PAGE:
William Harrison Crawford
1772 – 1834
Descended from Thomas Crawford, who emigrated from Scotland
to Virginia in 1643, William Harrison Crawford was born one of eleven children
of Joel and Fannie Crawford. He was
born in Amherst County, Virginia on February 24, 1772.
During the American Revolution, the family moved to South Carolina, and
then to what is now Columbia County, Georgia.
His father died when William was sixteen, and he struggled
for an education while helping to support a large family.
He attended Carmel Academy under the talented Reverend Moses Waddell who
instilled within him, as he had in John C. Calhoun and others, a thirst for
knowledge. He studied law and began
practice at Lexington, where he married Susanna Giradin in 1804.
Crawford was engaged for seven years before he could afford to marry.
Crawford was elected to the state legislature in 1803.
Not prone to pick quarrels but prompt to resist insults he became
involved in a duel with Peter L. Van Allen, which was instigated by John Clarke,
a political opponent. He killed his antagonist and was later challenged by Clarke
who proposed that the combatants advance to a distance of five paces and
continue to exchange shots until one of them could not stand, kneel, or sit.
Crawford suffered a bullet-shattered wrist and became permanently
At thirty-five he was elected to fill a vacancy in the
United State Senate, where his gigantic stature, open countenance, diligent
endeavors, engaging affability, along with a fund of entertaining anecdotes,
marked him for immediate success. He
impressed his colleagues as having a mind of his own by opposing Henry Clay on
the question of renewal of the National Bank charter, and by his “Delphic
Oracle” speech, in which he censored President Madison for ambiguities in his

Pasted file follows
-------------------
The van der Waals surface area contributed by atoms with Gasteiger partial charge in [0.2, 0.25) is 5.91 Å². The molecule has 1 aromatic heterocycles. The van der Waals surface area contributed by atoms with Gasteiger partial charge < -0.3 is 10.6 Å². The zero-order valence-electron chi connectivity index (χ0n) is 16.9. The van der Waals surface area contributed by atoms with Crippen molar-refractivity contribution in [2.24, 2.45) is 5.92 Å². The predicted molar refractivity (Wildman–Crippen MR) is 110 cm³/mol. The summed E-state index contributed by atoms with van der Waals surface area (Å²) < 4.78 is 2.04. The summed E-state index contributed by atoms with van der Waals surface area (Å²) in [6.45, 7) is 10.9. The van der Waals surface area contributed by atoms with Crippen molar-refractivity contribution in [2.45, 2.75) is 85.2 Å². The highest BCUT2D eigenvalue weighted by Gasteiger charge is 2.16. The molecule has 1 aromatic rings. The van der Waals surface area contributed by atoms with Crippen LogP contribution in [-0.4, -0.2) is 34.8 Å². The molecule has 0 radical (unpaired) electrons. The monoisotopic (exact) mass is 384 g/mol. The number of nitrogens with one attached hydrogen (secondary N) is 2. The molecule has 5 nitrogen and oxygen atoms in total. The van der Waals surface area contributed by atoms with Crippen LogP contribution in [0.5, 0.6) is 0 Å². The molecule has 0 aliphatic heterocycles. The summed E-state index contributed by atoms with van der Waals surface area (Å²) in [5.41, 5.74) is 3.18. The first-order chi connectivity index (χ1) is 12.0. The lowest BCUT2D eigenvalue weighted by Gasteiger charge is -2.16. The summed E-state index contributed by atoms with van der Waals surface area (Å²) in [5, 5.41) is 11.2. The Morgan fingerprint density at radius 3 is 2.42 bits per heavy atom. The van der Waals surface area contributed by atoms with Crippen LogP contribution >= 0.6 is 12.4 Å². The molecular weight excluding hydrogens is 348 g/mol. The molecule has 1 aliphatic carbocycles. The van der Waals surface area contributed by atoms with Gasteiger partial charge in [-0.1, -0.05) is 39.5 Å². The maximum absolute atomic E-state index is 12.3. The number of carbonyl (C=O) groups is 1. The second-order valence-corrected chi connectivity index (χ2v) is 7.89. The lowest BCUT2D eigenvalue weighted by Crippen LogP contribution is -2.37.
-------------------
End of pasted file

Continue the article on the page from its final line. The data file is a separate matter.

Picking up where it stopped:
message on military preparation.
Honors crowded upon Crawford. He was elected president pro tempore of the Senate and
declined the office of Secretary of War, only to accept appointment in 1813 as
minister to France. During a
homeward voyage, he was made Secretary of War, and then upon his arrival
Secretary of the Treasury that his financial talents might be better utilized.
In 1816 Crawford was the choice of most of the
Democratic-Republicans in Washington for the Presidency, but James Monroe was
Madison’s favorite. Monroe felt
that as the last of the Revolutionary worthies he had a claim to the Presidency
and that Crawford, being young, could wait.
Crawford let it be known that his own feelings would not permit him to
oppose Monroe, who won a second term. By
1823, the Federalist Party had collapsed, and Crawford was easily the foremost
presidential aspirant, being warmly supported by Randolph, Macon, Madison, and
Van Buren. His group was often
styled “the Radicals” because they clung to the rights of the states after
most others had become nationalists.
But Crawford’s old dueling enemy, John Clarke, then
governor of Georgia, agitated opposition until the field was full of rivals,
including Adams, Clay, Jackson, and Calhoun.
However, Crawford’s prospects continued good until the fall of 1823,
when he was stricken with paralysis. For
a year and a half he lay in seclusion, almost blind, incapacitated, but slowly
improving. The election returned
Crawford as a poor third among four surviving candidates.
With no one elected, under the Constitutional provision, the choice was
thrown into the House of Representatives, and Adams was elected.
Crawford was again offered the Treasury position, which he
declined because of ill health. He
returned to Georgia, where he found little solace on the judge’s bench of the
state circuit court upon which his Georgia devotees placed him in 1827.
Crippled in body and mind, he nursed to the last a hopeless ambition for
the White House, but his following had scattered to form new alliances.
He died on September 15, 1834.